Needless to say a lot has changed since then. In the essays to come, I will take us down Memory Lane and review where we've been and how we got here. But before I get to that, let me remind you of our origin story.


"Obviously the most competitive and fun baseball league ever, the BDBL is a strange brotherhood, of sorts that is unlike any fantasy league on the planet. Although owners have come and gone, the league has remained strong for 20 years, which is a testament to its quality. Three cheers for the BDBL (and to Salem's WS drought lasting another 20)"

-- Anthony Peburn


In the beginning, the fantasy baseball landscape was a formless void and darkness covered the Diamond Mind Baseball universe. Then the Commissioner said, "Let there be the BDBL!" And there was the BDBL. And He saw the BDBL was good. And He separated the BDBL's light from the darkness. And He said, "Let there be a franchise in the midst of the BDBL that shall be called the Salem Cowtippers." And it was so. And He saw that it was good. (But not as good as He hoped.)

At times it seems that the BDBL emerged from nothingness through Divine Inspiration. How else can we explain the existence of the greatest fantasy baseball league in the known universe? Unfortunately, the true origin story is much less awe-inspiring and much more depressing from my vantage point. You see, kids, I created this league to prove to my friends that I could build a fantasy baseball team that would NOT choke in the World Series every year. I created this league to prove that I could build a dynasty that would win not only one trophy, but so many trophies that the entire league would throw up their hands in defeat and beg for mercy.

Okay, stop laughing.

This story began way back in the year 1981. I was eleven years old when the ballplayers went on strike, leaving me with nothing to do an entire summer. My father rectified that situation by walking through our door one day with a brand new, state-of-the-art, gizmo called a Commodore-64. Dad always liked to be the first on the block to own any new form of technology, and the C-64 was truly cutting-edge. (Note: that "64" indicates a whole 64K of RAM, kids.) My very first software purchase was a game called "Computer Baseball" by SSI.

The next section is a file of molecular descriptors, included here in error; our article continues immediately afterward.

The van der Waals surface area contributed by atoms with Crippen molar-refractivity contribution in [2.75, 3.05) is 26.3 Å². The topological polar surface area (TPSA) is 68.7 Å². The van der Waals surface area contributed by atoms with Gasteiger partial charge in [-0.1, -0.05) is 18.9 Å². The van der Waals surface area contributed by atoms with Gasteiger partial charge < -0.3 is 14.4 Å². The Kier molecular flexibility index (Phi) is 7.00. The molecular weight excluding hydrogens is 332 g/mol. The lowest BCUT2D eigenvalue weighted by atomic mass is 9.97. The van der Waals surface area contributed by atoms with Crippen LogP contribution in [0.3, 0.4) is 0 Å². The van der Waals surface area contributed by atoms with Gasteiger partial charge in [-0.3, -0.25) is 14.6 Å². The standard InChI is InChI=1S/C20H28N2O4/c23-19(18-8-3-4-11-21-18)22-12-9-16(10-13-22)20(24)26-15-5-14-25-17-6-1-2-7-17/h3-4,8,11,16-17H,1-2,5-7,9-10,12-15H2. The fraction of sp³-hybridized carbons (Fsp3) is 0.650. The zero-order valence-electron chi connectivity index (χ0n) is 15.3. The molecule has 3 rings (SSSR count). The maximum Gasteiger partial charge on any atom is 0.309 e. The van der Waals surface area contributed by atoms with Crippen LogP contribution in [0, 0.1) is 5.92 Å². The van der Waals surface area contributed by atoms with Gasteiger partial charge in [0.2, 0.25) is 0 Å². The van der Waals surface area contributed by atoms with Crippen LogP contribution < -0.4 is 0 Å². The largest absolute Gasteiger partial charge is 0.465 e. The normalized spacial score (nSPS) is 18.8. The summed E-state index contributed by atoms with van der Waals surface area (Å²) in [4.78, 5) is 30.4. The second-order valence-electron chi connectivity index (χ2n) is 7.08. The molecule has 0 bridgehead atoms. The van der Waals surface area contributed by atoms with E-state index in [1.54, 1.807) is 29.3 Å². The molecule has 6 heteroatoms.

I loved that game. I wasted countless hours of my youth holed up in my room managing games against the computer. I wasted even more time creating teams from scratch, inputting the statistics by hand from the newspaper or from notes I copied from the Baseball Encyclopedia at the library. I was obsessed with that game.

"Wow, 20 years! Hard to believe we started this in Mike's basement on a Commodore-64! Playing DMB is a great experience, and playing and managing in the BDBL is as real as it gets. No better way to enjoy friends and the National Pasttime."

-- Billy "Baseball"

The following year, a family moved to town, and my father (who was also my Little League coach) drafted the two brothers from that family: Billy and Jerry Romaniello. We hit it off immediately. Since the Romaniellos lived within biking distance, we spent a lot of time at each other's houses. During one of those visits, I introduced Billy to Computer Baseball.

For the next several years, Billy and I would play head-to-head games on my C-64. I discovered it was much more fun managing against an actual person than a computer. By the time we entered our senior year of high school, it had become rather boring playing each other over and over again, so we came up with the brilliant idea of forming a league. Thus was born the first-ever computer-simulated fantasy baseball league in New Milford, Connecticut. (Or at least I can only assume.)

We convinced six others to join our fledgling fantasy league, which we creatively named the "Computer Baseball League." Among the new owners in the CBL were my good friends Phil Geisel and Paul Marazita. We held a draft during lunch and/or study hall. I created forms for each owner and asked them to fill out their lineups and starting rotations. Then I would go home and simulate each game, one by one, using the information they provided. (And since there was no "speed-up" option, this meant sitting in front of the computer and watching each game in its entirety.)